“At Yoti we have a set of principles and independent Guardians to help us to operate in the right way. This includes being honest and accountable, seeking to do the right thing and being transparent in what we are doing and why.” – Robin Tombs, CEO, Yoti
Yoti is further burnishing its credibility with the announcement that it has received accreditation from Fair Tax Mark.
Founded in early 2014, the latter is a not-for-profit “Community Benefit Society” registered in the UK, and tasks itself with assessing whether business have fully paid their fair share of taxes. The Lush cosmetics company is probably its highest-profile accredited business, while a number of cooperatives and ethically-minded organizations such as Ethical Investors and Ecology Building Society comprise much of the rest of its roster.
For its part, Yoti is seeking to establish itself as a provider of trusted identity solutions, focusing on mobile-based systems that use facial recognition and document reading to confirm end users’ identities. Trust is at the heart of its brand, and as such it makes sense for the company to prove itself to be trustworthy as a corporate entity, performing extensive market research to see where its identity solutions can most make a difference and, notably, where they are not necessarily wanted; and, now, demonstrating its willingness to pay a fair portion of taxes where many other companies are inclined to find loopholes and tax havens.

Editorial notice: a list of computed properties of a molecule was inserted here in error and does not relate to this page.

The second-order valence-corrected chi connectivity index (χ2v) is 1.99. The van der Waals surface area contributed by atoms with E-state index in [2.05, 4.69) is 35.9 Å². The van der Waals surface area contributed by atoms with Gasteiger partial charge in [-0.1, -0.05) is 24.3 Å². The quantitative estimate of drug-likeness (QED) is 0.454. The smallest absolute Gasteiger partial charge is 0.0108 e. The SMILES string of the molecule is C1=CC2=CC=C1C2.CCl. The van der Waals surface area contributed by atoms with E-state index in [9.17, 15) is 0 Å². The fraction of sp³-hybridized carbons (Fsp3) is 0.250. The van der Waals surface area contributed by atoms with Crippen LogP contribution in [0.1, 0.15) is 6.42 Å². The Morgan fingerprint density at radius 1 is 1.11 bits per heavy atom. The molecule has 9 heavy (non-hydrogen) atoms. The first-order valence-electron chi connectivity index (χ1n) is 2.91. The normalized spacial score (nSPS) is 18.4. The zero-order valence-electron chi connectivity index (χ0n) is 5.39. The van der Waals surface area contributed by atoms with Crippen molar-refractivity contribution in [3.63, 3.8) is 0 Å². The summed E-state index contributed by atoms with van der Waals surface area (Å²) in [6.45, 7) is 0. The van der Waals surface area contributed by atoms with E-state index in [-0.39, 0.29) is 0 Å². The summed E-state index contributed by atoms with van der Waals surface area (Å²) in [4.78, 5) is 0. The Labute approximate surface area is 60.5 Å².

In a statement announcing the Fair Tax Mark accreditation, Yoti CEO Robin Tombs explained, “At Yoti we have a set of principles and independent Guardians to help us to operate in the right way,” adding, “This includes being honest and accountable, seeking to do the right thing and being transparent in what we are doing and why.”